In the absence of existing agreements for radiological emergencies occurring on or with possible consequences to Indian tribal lands, DOI will provide liaison between federally recognized Indian tribal governments and LFA, State, and local agencies for coordination of response and protective action efforts. Additionally, DOI will advise and assist the LFA on economic, social, and political matters in the United States insular areas should a radiological emergency occur.
The LFA will oversee the onsite response monitor and support owner or operator activities (when there is an owner or operator) provide technical support to the owner or operator, if requested and serve as the principal Federal source of information about onsite conditions. The LFA will provide a hazard assessment of onsite conditions that might have significant offsite impact and ensure onsite measures are taken to mitigate offsite consequences.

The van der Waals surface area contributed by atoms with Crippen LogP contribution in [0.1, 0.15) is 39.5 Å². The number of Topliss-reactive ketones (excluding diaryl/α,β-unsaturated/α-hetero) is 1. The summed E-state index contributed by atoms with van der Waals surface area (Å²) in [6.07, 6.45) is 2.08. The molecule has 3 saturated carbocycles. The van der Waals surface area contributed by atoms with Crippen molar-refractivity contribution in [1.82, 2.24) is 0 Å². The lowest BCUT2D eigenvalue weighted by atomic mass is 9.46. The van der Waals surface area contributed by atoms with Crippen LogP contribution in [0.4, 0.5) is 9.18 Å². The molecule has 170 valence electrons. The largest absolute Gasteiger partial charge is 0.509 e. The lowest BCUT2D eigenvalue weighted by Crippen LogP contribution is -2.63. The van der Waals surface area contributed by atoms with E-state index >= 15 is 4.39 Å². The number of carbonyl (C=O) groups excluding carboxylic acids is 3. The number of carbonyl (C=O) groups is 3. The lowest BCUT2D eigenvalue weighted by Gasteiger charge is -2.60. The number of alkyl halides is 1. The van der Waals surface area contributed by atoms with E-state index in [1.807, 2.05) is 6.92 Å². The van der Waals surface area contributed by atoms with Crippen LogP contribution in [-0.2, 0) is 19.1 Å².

DOE has the initial responsibility for coordinating the offsite Federal radiological monitoring and assessment assistance during the response to a radiological emergency. In a prolonged response, EPA will assume the responsibility for coordinating the assistance at some mutually agreeable time, usually after the emergency phase.
Some of the participating Federal agencies may have radiological planning and emergency responsibilities as part of their statutory authority, as well as established working relationships with State counterpart agencies. The monitoring and assessment activity, coordinated by DOE, does not alter those responsibilities but complements them by providing for coordination of the initial Federal radiological monitoring and assessment response activity.
Federal offsite monitoring and assessment activities will be coordinated with those of the
State. Federal agency plans and procedures for implementing this monitoring and
assessment activity are designed to be compatible with the radiological emergency planning
requirements for State, local governments, specific facilities, and existing memoranda of
understanding and interagency agreements.